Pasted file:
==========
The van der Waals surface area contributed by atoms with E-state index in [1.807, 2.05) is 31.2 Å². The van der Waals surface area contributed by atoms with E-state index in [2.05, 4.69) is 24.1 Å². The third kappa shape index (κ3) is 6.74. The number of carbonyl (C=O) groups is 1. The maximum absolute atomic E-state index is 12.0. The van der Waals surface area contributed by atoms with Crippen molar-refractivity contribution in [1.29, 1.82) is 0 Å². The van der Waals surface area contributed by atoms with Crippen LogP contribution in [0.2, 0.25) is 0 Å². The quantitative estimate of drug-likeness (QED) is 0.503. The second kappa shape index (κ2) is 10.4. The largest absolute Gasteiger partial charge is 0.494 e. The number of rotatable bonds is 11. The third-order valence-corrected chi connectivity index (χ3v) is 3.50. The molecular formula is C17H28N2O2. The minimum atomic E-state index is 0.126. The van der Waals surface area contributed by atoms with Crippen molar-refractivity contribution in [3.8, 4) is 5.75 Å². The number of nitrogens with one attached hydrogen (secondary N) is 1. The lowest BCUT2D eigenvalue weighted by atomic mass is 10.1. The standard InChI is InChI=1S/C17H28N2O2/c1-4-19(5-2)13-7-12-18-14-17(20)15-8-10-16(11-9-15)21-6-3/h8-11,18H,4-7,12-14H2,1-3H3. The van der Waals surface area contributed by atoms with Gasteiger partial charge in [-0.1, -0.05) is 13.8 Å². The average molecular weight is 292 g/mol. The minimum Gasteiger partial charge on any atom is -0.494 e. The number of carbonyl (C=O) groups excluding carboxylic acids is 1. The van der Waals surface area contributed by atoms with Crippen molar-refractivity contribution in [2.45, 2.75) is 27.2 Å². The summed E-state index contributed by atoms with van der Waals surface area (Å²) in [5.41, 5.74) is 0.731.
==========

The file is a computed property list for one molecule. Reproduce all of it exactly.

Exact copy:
The van der Waals surface area contributed by atoms with E-state index in [1.807, 2.05) is 31.2 Å². The van der Waals surface area contributed by atoms with E-state index in [2.05, 4.69) is 24.1 Å². The third kappa shape index (κ3) is 6.74. The number of carbonyl (C=O) groups is 1. The maximum absolute atomic E-state index is 12.0. The van der Waals surface area contributed by atoms with Crippen molar-refractivity contribution in [1.29, 1.82) is 0 Å². The van der Waals surface area contributed by atoms with Crippen LogP contribution in [0.2, 0.25) is 0 Å². The quantitative estimate of drug-likeness (QED) is 0.503. The second kappa shape index (κ2) is 10.4. The largest absolute Gasteiger partial charge is 0.494 e. The number of rotatable bonds is 11. The third-order valence-corrected chi connectivity index (χ3v) is 3.50. The molecular formula is C17H28N2O2. The minimum atomic E-state index is 0.126. The van der Waals surface area contributed by atoms with Crippen molar-refractivity contribution in [3.8, 4) is 5.75 Å². The number of nitrogens with one attached hydrogen (secondary N) is 1. The lowest BCUT2D eigenvalue weighted by atomic mass is 10.1. The standard InChI is InChI=1S/C17H28N2O2/c1-4-19(5-2)13-7-12-18-14-17(20)15-8-10-16(11-9-15)21-6-3/h8-11,18H,4-7,12-14H2,1-3H3. The van der Waals surface area contributed by atoms with Gasteiger partial charge in [-0.1, -0.05) is 13.8 Å². The average molecular weight is 292 g/mol. The minimum Gasteiger partial charge on any atom is -0.494 e. The number of carbonyl (C=O) groups excluding carboxylic acids is 1. The van der Waals surface area contributed by atoms with Crippen molar-refractivity contribution in [2.45, 2.75) is 27.2 Å². The summed E-state index contributed by atoms with van der Waals surface area (Å²) in [5.41, 5.74) is 0.731.